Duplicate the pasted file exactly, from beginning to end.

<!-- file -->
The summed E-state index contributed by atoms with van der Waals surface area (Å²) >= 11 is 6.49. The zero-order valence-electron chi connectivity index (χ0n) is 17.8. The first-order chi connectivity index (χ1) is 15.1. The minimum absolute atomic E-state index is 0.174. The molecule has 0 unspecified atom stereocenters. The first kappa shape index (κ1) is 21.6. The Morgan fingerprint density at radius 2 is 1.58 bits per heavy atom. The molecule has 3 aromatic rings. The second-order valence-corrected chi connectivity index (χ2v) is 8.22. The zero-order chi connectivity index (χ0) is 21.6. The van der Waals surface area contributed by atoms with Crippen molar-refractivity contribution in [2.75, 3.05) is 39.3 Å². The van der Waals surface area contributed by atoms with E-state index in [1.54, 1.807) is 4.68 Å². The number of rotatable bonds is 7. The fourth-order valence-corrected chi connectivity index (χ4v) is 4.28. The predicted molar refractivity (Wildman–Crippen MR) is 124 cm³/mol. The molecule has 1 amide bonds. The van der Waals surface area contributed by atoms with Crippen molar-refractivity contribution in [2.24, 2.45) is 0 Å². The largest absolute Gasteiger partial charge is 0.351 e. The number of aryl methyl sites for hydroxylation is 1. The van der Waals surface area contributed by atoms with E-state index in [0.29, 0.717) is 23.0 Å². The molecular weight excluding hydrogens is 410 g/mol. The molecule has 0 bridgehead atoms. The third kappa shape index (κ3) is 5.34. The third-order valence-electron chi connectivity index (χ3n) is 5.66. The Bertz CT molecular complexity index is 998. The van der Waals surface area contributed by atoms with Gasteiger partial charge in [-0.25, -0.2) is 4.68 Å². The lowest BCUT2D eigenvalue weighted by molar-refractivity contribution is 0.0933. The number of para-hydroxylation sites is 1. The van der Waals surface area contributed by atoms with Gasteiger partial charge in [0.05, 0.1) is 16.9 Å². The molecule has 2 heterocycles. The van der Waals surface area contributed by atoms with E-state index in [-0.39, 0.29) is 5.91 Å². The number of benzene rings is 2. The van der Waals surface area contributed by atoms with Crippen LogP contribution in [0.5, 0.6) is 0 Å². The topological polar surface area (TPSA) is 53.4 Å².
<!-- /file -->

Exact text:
The summed E-state index contributed by atoms with van der Waals surface area (Å²) >= 11 is 6.49. The zero-order valence-electron chi connectivity index (χ0n) is 17.8. The first-order chi connectivity index (χ1) is 15.1. The minimum absolute atomic E-state index is 0.174. The molecule has 0 unspecified atom stereocenters. The first kappa shape index (κ1) is 21.6. The Morgan fingerprint density at radius 2 is 1.58 bits per heavy atom. The molecule has 3 aromatic rings. The second-order valence-corrected chi connectivity index (χ2v) is 8.22. The zero-order chi connectivity index (χ0) is 21.6. The van der Waals surface area contributed by atoms with Crippen molar-refractivity contribution in [2.75, 3.05) is 39.3 Å². The van der Waals surface area contributed by atoms with E-state index in [1.54, 1.807) is 4.68 Å². The number of rotatable bonds is 7. The fourth-order valence-corrected chi connectivity index (χ4v) is 4.28. The predicted molar refractivity (Wildman–Crippen MR) is 124 cm³/mol. The molecule has 1 amide bonds. The van der Waals surface area contributed by atoms with Crippen molar-refractivity contribution in [2.24, 2.45) is 0 Å². The largest absolute Gasteiger partial charge is 0.351 e. The number of aryl methyl sites for hydroxylation is 1. The van der Waals surface area contributed by atoms with E-state index in [0.29, 0.717) is 23.0 Å². The molecular weight excluding hydrogens is 410 g/mol. The molecule has 0 bridgehead atoms. The third kappa shape index (κ3) is 5.34. The third-order valence-electron chi connectivity index (χ3n) is 5.66. The Bertz CT molecular complexity index is 998. The van der Waals surface area contributed by atoms with Gasteiger partial charge in [-0.25, -0.2) is 4.68 Å². The lowest BCUT2D eigenvalue weighted by molar-refractivity contribution is 0.0933. The number of para-hydroxylation sites is 1. The van der Waals surface area contributed by atoms with Gasteiger partial charge in [0.05, 0.1) is 16.9 Å². The molecule has 2 heterocycles. The van der Waals surface area contributed by atoms with E-state index in [-0.39, 0.29) is 5.91 Å². The number of benzene rings is 2. The van der Waals surface area contributed by atoms with Crippen LogP contribution in [0.5, 0.6) is 0 Å². The topological polar surface area (TPSA) is 53.4 Å².